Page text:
Why Humility Delivers More Results Than Arrogance
Arrogance holds you back. Humility propels you forward.
Courage and humility:
You’d be wrong if you said humility is kin to fear.
Courage is the willingness and ability to fail and try again.
Arrogance needs to appear perfect so it plays it safe. It won’t try unless success is certain. Arrogance fears and rejects failure.
Humility accepts responsible failure and keeps going.
Wisdom and humility:
The arrogant become fools.
Arrogance learns slowly, if at all. It won’t accept advice or guidance from others because it believes it already knows best.
Learning is hard for arrogance.
Arrogance knows. Humility knows there’s more to know.
Humility learns from failure, improves, and gains insight. Arrogance, on the other hand, repeats ineffective behaviors and blames others for failure.
Humility learns because it listens. Arrogance despises listening.
Arrogance points fingers.
Humility takes responsibility and grows.
There is no growth apart from taking responsibility.
Humility and results:
Humility respects and appreciates others. Teams work hard for leaders who appreciate their hard work.
Humility connects with others and honors their talent.
Arrogance stands aloof and feels threatened when others shine.
Five practices of humility:
Which of the five practices of humility are most relevant to you?
How are courage, learning, and results connected to humility?
Is there a way for a person conducting an interview to identify the quality of appropriate humility in a candidate? How does one express his or her humility in the formats and context of pursuing a job or promotion?
It seems to me the most important thing is to demonstrate to the interviewer how the interviewee can draw another interviewee out as a way to demonstrate the appropriate humility for leading a team. One of the best interviews I ever had resulted in my getting the position because I could demonstrate the skills to form a team from the people I led through just such a demonstration.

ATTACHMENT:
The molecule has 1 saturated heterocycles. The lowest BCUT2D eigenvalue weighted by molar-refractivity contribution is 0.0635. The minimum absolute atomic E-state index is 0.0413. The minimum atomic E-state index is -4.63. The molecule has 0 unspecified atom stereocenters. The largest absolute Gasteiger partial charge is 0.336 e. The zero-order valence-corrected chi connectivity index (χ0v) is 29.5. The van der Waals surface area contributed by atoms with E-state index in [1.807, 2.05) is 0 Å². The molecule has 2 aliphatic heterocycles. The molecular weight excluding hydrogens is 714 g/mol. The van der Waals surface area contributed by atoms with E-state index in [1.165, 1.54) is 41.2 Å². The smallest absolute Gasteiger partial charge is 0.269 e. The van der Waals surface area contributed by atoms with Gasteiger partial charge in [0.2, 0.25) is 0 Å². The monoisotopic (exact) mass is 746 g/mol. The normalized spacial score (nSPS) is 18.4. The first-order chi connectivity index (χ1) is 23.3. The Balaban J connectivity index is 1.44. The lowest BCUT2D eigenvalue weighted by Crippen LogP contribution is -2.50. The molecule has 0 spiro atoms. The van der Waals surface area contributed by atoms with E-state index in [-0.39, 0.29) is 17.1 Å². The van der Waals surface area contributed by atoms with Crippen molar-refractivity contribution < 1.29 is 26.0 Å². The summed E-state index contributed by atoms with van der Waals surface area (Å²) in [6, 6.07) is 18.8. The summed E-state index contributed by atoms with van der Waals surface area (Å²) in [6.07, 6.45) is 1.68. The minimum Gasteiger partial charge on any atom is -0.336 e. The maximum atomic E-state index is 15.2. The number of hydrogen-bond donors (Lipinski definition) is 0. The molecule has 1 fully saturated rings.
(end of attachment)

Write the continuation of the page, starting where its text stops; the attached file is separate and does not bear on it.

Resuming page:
When I told the VP of Research thanks very much but no thanks he wanted to know why. The very simplest of reasons: I’d investigated the salary they proposed to pay me and it was $39,580 less than they paid an equivalent Senior VP who had less than 6 months on the job in the same corporate structure. I didn’t object to being paid less, per se, but I certainly expected a significant increment after 90 days on the job that would place me at an equivalent spot on the company’s pay chart and that wasn’t in their plan.
A chief indicator of humility is acceptance;
a chief indicator of arrogance is denial …
The arrogant insists, “This is so.” And leaves, shutting the door behind on the past to fade away.
The humble asks, “Is that so?” And waits, leaving the window open for the future to arrive anyway.
The relationship between
acceptance and responsibility,
caring and blaming,
inspiring and expiring,
Is how you can tell
The delta between someone’s
Arrogance and humility.
I forgot (arrogantly) to close with … IMHO.
Courage – if you are humble, you are more likely to step into the unknown and untested waters. Most likely, if you’ve never done something before, you’re going to fail in some aspect. That takes courage to know that and still go.
Learners – leaders (worth following) are leaders. The relentless pursuit of knowledge and the application of that knowledge shows humility in that they understand they don’t know everything there is to know.
Results – When leaders share the spotlight, it shows humility in that they recognize they didn’t do it alone.
Thank you again, Dan! I am getting better because if you.
I find all of them relevant, I use them everyday.
To connect them all together is part of the learning process of who we are and whom we become, development throughout one’s life, sort to finish.